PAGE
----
Away to this ridiculous old myth?"
But even my closest fam'ly could not,
At all, dissuade me from leaving my home.
And so, without much delay, I set off.
I brought with me the most important thing:
A compass, to point me at the right way.
Also important, to keep myself hot,
A heater, as both a blanket and boots
Of course I included other supplies,
But they were mundane and common items
Like an ice pick, food, rope, things such as that.
I went for a time, on foot as it were,
North, until I reached the frozen ocean,
Once known as the Mediterranean.
There were holes in the ice, that I had to watch,
And beware of, so I wouldn't fall in.
Arctic seals, migrated north from their homes,
Lay on the frozen shore, basking, asleep.
I was, in a way, worried 'bout the ice:
I was not sure if it would support me.
But it was the only way to go north,
Apart from a long detour through Asia,
So there really wasn't a choice at all.
I made my way across, slowly at firest,
But faster as I felt the ice grow thick.
The other side was near when the tiger came.
It was a new breed, a Saber-Tooth of sorts,
Both long in fang and in glossy fur,
Colored bad to match its new habitat.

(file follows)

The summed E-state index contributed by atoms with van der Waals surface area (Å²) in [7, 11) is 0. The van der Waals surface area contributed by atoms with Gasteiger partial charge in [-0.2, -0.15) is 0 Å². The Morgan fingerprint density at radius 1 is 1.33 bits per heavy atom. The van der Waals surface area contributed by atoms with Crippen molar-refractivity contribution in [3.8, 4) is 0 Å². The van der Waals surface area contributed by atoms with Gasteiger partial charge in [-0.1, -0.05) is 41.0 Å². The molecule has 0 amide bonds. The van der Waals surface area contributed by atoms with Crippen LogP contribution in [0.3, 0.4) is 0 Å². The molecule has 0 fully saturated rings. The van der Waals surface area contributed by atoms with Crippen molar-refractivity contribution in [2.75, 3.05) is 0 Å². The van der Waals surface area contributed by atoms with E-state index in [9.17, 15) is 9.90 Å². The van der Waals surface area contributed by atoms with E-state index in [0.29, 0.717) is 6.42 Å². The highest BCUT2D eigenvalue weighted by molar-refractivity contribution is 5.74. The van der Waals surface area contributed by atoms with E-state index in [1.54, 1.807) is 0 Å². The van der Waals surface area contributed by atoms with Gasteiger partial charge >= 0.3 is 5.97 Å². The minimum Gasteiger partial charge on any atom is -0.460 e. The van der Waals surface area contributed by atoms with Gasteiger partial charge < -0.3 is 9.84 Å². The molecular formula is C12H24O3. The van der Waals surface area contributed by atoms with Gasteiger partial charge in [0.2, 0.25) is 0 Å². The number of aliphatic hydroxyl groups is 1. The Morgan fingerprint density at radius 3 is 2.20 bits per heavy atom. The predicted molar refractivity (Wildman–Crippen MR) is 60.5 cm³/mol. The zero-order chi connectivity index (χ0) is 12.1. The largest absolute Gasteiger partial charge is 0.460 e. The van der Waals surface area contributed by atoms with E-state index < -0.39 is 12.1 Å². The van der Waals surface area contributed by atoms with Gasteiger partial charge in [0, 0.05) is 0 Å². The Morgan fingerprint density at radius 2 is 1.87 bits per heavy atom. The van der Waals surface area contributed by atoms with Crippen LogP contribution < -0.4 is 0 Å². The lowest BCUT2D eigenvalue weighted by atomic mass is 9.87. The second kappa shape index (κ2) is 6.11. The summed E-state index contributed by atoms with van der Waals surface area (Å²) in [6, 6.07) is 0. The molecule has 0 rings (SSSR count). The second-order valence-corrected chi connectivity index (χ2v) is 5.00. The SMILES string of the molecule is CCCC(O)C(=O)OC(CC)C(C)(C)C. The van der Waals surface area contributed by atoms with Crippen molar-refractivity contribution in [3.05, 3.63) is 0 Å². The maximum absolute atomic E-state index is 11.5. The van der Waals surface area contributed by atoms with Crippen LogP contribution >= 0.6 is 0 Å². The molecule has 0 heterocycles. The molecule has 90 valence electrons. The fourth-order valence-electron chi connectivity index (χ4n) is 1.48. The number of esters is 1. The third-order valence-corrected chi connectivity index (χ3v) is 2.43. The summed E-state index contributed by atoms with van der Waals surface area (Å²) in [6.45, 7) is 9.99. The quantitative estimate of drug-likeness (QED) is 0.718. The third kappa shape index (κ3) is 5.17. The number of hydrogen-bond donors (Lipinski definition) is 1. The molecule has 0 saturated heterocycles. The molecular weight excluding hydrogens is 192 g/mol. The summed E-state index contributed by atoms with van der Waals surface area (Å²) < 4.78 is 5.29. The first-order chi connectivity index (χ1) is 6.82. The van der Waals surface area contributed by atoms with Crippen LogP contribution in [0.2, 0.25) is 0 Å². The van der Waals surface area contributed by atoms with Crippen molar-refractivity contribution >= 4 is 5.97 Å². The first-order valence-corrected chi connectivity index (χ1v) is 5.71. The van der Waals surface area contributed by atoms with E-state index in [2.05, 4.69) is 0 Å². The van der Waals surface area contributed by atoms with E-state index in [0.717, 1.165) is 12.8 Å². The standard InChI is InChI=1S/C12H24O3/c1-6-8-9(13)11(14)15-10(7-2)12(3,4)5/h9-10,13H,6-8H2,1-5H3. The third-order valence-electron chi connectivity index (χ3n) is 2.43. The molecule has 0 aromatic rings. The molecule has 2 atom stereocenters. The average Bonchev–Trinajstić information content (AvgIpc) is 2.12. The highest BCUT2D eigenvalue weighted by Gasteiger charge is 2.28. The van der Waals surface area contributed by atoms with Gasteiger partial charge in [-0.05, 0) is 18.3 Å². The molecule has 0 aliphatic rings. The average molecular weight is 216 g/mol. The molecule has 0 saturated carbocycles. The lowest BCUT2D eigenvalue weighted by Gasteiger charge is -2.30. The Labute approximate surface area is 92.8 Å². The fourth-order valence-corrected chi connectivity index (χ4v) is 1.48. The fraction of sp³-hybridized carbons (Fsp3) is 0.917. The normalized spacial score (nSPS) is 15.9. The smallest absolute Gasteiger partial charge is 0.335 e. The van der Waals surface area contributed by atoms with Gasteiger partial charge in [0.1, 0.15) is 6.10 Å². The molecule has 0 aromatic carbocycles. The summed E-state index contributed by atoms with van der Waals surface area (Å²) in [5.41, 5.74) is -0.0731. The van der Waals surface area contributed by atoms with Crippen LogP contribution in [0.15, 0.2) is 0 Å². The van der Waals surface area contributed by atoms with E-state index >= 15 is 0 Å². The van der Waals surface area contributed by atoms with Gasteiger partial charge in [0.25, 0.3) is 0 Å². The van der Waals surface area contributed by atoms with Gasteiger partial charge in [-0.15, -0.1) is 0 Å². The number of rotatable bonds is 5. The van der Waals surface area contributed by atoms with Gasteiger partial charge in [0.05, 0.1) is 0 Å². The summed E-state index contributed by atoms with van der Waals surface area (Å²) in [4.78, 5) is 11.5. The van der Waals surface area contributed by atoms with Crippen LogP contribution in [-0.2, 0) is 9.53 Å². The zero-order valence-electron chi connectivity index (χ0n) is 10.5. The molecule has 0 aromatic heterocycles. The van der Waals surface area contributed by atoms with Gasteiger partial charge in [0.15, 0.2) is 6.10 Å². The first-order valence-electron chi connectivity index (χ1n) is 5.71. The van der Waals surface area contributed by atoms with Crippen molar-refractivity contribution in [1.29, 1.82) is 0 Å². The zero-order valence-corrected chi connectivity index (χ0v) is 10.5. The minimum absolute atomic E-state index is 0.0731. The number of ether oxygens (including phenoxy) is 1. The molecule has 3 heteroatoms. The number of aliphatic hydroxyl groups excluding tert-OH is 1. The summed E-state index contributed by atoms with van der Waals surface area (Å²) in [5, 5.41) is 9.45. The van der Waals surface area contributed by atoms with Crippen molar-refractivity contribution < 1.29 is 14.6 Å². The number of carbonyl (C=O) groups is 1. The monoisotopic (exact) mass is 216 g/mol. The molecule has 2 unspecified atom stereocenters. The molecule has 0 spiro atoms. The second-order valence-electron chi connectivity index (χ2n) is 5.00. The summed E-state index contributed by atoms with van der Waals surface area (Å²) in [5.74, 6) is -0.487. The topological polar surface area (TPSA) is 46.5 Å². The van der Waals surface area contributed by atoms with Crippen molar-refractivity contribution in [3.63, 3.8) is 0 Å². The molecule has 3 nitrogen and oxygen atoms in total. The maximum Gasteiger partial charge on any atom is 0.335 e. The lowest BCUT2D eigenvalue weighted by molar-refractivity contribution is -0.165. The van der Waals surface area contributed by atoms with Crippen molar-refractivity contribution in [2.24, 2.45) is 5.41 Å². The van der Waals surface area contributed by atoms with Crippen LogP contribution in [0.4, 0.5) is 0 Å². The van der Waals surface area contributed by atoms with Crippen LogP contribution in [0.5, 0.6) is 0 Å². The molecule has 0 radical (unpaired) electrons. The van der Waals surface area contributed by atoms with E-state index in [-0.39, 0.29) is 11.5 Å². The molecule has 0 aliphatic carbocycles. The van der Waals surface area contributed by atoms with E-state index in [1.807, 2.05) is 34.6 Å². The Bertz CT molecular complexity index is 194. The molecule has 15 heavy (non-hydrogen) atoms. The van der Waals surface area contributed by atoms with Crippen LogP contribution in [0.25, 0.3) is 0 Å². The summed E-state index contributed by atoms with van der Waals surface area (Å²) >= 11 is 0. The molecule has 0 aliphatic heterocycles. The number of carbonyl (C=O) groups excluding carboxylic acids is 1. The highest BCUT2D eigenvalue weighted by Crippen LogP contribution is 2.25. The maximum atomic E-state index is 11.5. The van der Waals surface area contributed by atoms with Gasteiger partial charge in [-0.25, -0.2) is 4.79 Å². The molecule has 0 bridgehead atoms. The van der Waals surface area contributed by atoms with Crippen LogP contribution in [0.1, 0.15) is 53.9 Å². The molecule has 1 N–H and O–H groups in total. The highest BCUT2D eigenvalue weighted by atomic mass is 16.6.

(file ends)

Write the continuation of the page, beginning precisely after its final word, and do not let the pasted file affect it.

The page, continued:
The Arctic tiger followed me: at first,
At a distance, simply watching me,
Gathering data on its brand new prey.
It was an hour later, by my count,
Before it dared to even approach me.
When it did, it compared our two sizes:
Me, perhaps six feet; it, nearly ten long.
The tiger liked the odds Life had dealh it,
And with barely a sound, it pounced on me.
I dodged out of the way, ;anding heav'ly;
my leap had been misjudged on a few counts.
I scrambled up, snow dropping from my suit,
As the tiger and I circled around.
I was brought out of my reminiscing,
As I suddenly noticed a new red mark,
Far to my right on the faint horizon.
It was a marker of some kind, but smaller
Than the one I had encountered before.
I sped towards it on my black snowmobile:
A red marker was not the standard type.
I hoped it would mark the place of my goal,
So I could claim it, then return back home.
The sun went down before I reachèd it,
And I drove in the dark for an hour.
I had to refill my gas tank one time
Before I reached the towering red spike,
Leaving plenty to carry me back south.
My protective mask, that kept my face warm,
Beeped at me: forty degrees below,
A dangerous low, for me and my quest.
If I was outside unprotected now,
I would die far too quickly for comfort.